Press Release
For Immediate Release: 
July 29, 2022
Contact Info: 
Raymond Rodriguez 202-225-3130
WASHINGTON, DC – House Majority Leader Steny H. Hoyer (MD) spoke on the House Floor this afternoon in support of H.R. 5118, the Wildfire and Drought Resiliency Act. Below is a copy of his remarks as prepared for delivery and a link to the video:
 
Click here for a link to the video.

“Madam Speaker, I rise in support of our nation’s firefighters and their vital work to protect our communities and our forests – as well as those working to keep clean drinking water flowing to those who need it. In September 2020, as the El Dorado Fire raged through California, Big Bear ‘hotshot’ firefighter Charlie Morton said to his loved ones what he always said when there was a fire in the area: ‘I’ve got to go protect my mountains.’ Hotshots like Morton serve in the vanguard; they’re tasked with making the area safe for other firefighters to operate. As one hotshot explained: ‘we do not get to turn around and walk away.’

“Morton knew his work was extremely dangerous, but he did it anyway because he believed in the importance of protecting our nation’s forests and the communities they sustain. On September 17, 2020, backed into a corner by the encroaching flames, Morton laid down his life in defense of that conviction. It was a noble sacrifice but one that no one should have to make. Much like Morton and his fellow hotshots, America cannot afford to ‘turn around and walk away’ from the issue of wildfires. We must do everything we can to ensure that other brave firefighters do not have to give the full measure of their devotion as Morton did. That’s why I’m proud to serve as Co-Chair of the Congressional Fire Services Caucus and to bring this Wildfire Response and Drought Resiliency bill to the Floor today.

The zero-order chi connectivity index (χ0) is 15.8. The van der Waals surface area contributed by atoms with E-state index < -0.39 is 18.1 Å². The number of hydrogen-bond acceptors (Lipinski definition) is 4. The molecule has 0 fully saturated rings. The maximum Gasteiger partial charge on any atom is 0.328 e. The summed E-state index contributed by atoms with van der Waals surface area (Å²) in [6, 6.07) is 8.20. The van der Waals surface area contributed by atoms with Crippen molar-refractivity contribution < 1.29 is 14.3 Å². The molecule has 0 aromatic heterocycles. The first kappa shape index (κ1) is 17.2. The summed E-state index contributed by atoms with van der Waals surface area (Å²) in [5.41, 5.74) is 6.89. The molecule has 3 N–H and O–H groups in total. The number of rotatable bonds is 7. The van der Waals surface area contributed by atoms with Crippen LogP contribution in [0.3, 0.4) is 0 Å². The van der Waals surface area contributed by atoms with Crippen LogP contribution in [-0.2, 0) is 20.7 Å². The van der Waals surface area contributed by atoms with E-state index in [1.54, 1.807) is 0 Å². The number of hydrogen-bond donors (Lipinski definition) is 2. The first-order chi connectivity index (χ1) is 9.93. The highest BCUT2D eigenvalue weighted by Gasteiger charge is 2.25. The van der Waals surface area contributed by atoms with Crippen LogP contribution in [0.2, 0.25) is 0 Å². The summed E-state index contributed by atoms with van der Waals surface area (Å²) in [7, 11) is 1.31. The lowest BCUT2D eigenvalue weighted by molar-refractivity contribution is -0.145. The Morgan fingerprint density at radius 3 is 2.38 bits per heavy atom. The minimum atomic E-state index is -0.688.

“Exacerbated by the climate crisis, parts of the American West are experiencing their worst drought in 1,200 years, and this is fueling deadly and damaging wildfires affecting millions of Americans. These disasters tear through communities and inflict untold destruction and grief. This issue doesn’t just affect those living in the West, however. The effects of droughts and wildfires cost our country tens of billions of dollars each year. To my friends on the other side of the aisle who constantly deride our attempts to address the climate crisis as ‘too expensive,’ I would remind them that the cost of inaction – in the form of more frequent, more severe fires, droughts, and other natural disasters – is far greater. This legislation would help us prevent and fight future wildfires by making investments to support our firefighting response and to protect vulnerable communities from wildfires.

“This bill, for instance, would establish a minimum basic pay rate of roughly $20 dollars an hour for our wildland firefighters and ensure they have access to other benefits, such as at least one week of mental-health leave. Additionally, this legislation will authorize a ten-year national wildfire response plan, building on actions already taken by the Biden Administration, and it will expand the role of Tribes and Conservation Corps programs in reducing wildfire risk. This bill also includes $500 million in federal funding for programs to preserve key Colorado River reservoirs upon which tens of millions of Americans rely for water. All of these provisions will help us build on the progress we made with the fire and drought-prevention measures included in the Bipartisan Infrastructure Law, which included close to $17 billion dollars for wildfire and drought prevention and response.

“I want to thank House Natural Resources Committee Chairman Raul Grijalva for his leadership on this legislation as well as Chairs David Scott, Frank Pallone, Eddie Bernice Johnson, and Carolyn Maloney for their Committees’ contributions.  We can take meaningful action to address these wildfires and drought by voting ‘yes’ on this bill.

“Although Charlie Morton perished in the El Dorado fire, his courageous efforts and those of his fellow firefighters made it possible to extinguish the flames. They were able to protect Morton’s mountains – including a pristine meadow now named in his memory. They did their part to defend our forests and our communities. Today, we must do ours. Vote ‘yes.’”